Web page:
Pardon my daydreaming digression. That being said, I always love to revisit how much that humble yet ambitious, perseverant, lover of life and actually anything but “Evil” human being meant to my 15 years old self, and still to the present me as well.
He struggled and fought as a self-taught musician until he secured himself a career in the business out of nowhere, enough to make a feasible living with. That alone is utterly inspiring.
He then proceeded to carve his own niche, sitting amongst the innovating pioneers in the early years of the Tampa scene, progressing in giant steps album after album, with an ever-growing distinct personality and style. Successfully blending Slayer’s aggression with a touching, soulful melodic sensibility (I remember I used to define the band as “the perfect blend of aggression and melody” at my listening time), Chuck got to ultimately craft so much more than what I funnily came to call “some Iron Maiden on crack cocaine” in an approximate 15 years span. He wasn’t the most trained musician or the greatest technically proficient instrumentalist, he didn’t have the broadest musical vocabulary but he had ideas.
I always think that people who are able to develop their own style can make a difference compared to their competitors, no matter their degree of formal training. Of course studying can broaden your horizons, but you can’t really learn creativity. Chuck did just that, he had a very recognizable style, both in music and lyrics. Do you know why I still think they are my favorite metal band, even though I could name hundreds of musically or technically more advanced acts? Or “mature” acts, so to speak, well of course my tastes changed since those times.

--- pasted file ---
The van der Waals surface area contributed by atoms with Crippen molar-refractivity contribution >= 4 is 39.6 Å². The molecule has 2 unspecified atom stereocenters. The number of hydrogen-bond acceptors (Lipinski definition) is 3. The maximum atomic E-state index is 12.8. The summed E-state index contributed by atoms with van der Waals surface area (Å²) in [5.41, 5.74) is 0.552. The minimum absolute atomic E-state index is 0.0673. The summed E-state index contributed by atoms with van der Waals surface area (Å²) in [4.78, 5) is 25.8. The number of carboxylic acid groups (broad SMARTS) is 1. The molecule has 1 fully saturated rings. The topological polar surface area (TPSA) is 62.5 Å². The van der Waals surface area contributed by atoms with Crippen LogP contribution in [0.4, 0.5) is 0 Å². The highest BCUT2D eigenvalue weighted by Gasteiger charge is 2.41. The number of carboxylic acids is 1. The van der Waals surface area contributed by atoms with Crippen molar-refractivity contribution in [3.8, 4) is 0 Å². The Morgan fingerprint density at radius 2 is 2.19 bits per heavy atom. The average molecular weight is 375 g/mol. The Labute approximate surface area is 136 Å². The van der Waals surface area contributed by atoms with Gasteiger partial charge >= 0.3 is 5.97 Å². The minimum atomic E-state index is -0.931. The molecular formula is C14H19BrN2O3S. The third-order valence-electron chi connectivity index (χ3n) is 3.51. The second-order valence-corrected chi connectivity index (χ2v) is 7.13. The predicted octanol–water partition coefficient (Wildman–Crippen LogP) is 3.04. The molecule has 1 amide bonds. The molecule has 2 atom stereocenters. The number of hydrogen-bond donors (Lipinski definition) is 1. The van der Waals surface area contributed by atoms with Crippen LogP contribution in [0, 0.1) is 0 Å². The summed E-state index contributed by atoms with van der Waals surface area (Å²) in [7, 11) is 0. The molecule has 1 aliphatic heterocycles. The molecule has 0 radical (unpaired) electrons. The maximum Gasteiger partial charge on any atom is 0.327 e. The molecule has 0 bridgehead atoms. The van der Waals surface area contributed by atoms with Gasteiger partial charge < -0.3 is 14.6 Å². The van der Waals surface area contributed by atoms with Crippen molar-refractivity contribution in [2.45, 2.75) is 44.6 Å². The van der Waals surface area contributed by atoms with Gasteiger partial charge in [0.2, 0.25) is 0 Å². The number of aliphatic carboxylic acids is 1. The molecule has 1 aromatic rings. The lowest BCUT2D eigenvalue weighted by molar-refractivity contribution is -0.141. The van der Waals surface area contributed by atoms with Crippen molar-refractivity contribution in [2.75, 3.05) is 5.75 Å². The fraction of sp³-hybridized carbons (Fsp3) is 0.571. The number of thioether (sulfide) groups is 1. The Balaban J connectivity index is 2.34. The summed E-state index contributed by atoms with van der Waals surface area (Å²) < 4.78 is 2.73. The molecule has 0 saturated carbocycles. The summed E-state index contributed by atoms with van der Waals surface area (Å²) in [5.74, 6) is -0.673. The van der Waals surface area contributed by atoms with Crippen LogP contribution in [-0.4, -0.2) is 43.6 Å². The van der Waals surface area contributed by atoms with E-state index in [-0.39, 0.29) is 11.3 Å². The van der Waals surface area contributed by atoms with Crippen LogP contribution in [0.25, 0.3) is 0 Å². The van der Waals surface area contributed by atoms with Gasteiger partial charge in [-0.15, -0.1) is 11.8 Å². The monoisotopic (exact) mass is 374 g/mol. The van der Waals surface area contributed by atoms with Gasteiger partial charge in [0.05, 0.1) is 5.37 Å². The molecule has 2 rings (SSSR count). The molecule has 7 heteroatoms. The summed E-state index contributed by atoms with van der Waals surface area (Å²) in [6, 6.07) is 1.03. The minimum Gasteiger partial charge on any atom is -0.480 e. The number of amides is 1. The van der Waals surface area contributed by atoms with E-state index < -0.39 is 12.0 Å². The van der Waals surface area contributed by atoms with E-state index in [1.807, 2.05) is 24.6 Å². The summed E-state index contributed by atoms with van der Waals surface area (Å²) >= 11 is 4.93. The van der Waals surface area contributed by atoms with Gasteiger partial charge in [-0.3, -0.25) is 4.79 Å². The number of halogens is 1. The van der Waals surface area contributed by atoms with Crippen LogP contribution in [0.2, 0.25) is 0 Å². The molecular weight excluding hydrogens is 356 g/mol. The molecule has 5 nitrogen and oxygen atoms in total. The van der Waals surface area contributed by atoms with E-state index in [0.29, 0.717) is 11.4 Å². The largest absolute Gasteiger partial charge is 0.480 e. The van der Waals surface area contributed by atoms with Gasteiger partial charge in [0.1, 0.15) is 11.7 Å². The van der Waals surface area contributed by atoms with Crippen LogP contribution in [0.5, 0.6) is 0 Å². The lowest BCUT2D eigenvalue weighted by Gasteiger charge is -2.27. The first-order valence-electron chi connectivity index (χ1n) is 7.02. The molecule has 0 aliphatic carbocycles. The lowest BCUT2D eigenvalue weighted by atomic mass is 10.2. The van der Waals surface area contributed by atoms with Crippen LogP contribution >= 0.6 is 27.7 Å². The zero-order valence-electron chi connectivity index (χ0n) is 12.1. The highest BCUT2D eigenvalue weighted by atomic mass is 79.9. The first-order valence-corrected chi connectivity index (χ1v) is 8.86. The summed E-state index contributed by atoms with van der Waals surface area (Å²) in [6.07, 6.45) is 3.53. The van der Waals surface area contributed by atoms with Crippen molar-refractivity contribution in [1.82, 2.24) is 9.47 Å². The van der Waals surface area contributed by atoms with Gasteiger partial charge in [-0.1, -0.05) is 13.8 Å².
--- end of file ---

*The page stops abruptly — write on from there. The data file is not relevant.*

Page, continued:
‘Cause since I’ve had my last listen to “The Sound Of Perseverance” (or “The Fragile Art Of Existence”, if you wish), I’ve never, and I mean never been able to find another metal band exuding a comparable overall mood, emotional content, or even an approximate degree of passion. Death was plain magic. I speak of magic when I have in mind some kind of unique, “unrepeatable” perfect chemistry of an album (I could name another example being Steve Vai’s “Sex & Religion”. Find me another album conveying the same incredible mood, I double dare you). “Problem” is every single Death album was unique in its own way, a whole set of masterpieces there. And not just that, even coming out in escalading fashion!
Also, how to neglect the lyrical content? Death was one of the very few “clever” extreme bands, who understood there’s so much to talk about in reality, rather than indulging in pointless gory fairytales. Chuck’s introspective sensibility and discussions on social issues surely spoke to me, stating you don’t need to shock everyone to get your point across, and you can always debate about serious topics even in heavy music. His lyricism surely stood miles above the quite childish “zombie parties” and anatomy lectures of his contemporary colleagues.
Death’s uniqueness certainly was for Chuck. It certainly was for the contribution of every single employed musician at each time, as well. But amongst all, it was passion, sweat and dedication, and a very honest and personal approach to composition. Having a clear vision and just hammering at the marble until it exactly comes out. And I’m afraid you can’t “Pro Tools” that, if you know what I mean.
There you have it, those are my nostalgic thoughts on Chuck’s legacy and its impact on myself, for this time at least. Feel free to come by and discuss your own.
I’m leaving you with one of my favorite tunes (damn, how to choose one amongst all the masterpieces?), since we are and always will be all together on the same boat, this Perennial Quest that is life.
Blast some Death and Control Denied on December the 13th and remember: support music, not rumors. Cheers.